A tiny public high school that’s operated at the Mall of America is likely to close after 19 years, a victim of changing mall economics.

The school districts that opened the Metropolitan Learning Alliance as a satellite school in 1994 are moving to dissolve the school. Minneapolis and Bloomington have already voted to do so, and the school’s board meets Thursday night to consider closure. Richfield and St. Paul also are represented in the school and its board.

“It’s so surprising because it happened rather suddenly,” said Bloomington school Board Member Arlene Bush, who leads the school’s board.

The mall needed the school’s third floor space after years of subsidizing its rent, and the participating districts say they can’t afford the build-out cost of a new mall location.

“Space is becoming very limited at Mall of America and for specific tenants we need that space,” mall spokesman Dan Jasper said. The mall also said it wouldn’t subsidize the school’s rent to the same degree it has been, which Jasper said amounted to a $10 million break over the school’s existence.

With school district finances tightening, member districts didn’t want to commit to renovating new space, Minneapolis board member Richard Mammen said. One of the original founding districts, St. Louis Park, dropped out years ago.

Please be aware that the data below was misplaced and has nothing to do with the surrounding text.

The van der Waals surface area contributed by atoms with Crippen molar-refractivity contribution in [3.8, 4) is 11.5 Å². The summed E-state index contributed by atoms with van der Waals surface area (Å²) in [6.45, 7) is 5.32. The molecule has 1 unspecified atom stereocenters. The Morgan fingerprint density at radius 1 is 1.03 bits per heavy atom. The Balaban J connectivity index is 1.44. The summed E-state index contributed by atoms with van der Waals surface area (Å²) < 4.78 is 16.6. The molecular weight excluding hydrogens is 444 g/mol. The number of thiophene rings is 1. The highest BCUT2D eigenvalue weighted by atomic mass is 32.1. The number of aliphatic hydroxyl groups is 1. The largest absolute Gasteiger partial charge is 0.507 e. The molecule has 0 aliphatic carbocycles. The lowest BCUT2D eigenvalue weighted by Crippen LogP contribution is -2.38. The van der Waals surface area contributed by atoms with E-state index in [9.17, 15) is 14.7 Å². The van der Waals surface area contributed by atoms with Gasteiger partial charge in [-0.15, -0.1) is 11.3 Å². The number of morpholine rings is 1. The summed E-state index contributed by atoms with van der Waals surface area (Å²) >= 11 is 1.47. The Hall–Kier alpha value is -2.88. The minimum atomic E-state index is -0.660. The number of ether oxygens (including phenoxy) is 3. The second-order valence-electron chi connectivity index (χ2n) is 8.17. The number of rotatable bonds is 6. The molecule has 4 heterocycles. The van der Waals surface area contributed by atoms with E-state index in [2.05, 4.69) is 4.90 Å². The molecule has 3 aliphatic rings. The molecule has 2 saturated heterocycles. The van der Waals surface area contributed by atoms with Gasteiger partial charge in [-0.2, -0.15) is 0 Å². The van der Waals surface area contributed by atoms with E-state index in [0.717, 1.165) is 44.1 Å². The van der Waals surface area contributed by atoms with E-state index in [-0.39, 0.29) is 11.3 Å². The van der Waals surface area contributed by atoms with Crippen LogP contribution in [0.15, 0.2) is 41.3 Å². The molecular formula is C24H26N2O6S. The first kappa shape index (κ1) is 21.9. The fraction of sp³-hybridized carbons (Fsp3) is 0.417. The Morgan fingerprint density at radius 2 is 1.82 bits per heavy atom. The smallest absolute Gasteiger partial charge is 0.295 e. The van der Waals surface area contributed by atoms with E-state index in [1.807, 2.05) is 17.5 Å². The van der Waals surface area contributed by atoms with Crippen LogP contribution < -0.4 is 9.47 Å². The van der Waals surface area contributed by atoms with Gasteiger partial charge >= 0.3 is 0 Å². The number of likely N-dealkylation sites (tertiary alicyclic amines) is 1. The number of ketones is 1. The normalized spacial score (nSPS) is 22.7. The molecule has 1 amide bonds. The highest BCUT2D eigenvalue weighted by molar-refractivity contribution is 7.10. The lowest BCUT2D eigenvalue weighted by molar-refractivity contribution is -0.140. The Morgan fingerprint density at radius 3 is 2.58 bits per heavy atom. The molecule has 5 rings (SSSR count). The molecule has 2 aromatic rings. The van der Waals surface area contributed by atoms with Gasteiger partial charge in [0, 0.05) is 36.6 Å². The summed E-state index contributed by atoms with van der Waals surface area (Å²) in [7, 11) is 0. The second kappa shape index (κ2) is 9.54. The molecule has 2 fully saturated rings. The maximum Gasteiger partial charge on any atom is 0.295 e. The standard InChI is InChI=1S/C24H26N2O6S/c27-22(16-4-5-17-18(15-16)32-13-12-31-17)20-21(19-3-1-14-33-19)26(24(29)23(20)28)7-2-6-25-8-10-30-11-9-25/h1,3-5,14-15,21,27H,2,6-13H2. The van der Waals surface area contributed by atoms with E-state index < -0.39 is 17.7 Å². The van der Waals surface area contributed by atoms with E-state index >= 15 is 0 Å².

The school enrolled just 68 10th- to 12th-graders last school year, according to state data. They’ll finish up the school year and then transfer to other schools. The original concept was that they’d take core classes at their home districts, then spend two hours daily at the mall in class or with internships with businesses. The school now is listed as an alternative school with a complement of six teachers.

Mammen said one change that affects the school is that there are more alternative schools available for students who don’t do well in traditional settings than when the mall school started. He said that Minneapolis supplied 37 of the school’s students and was the largest contributor.

Colleges, chiefly the University of St. Thomas, used the school’s classrooms for evening classes, but St. Thomas moved out years ago because of declining use.

The school was somewhat controversial when it started because of opposition from some who opposed a marriage of education and a bastion of commercialism.

“We were pleased with it or we wouldn’t have kept it going this long,” Bush said.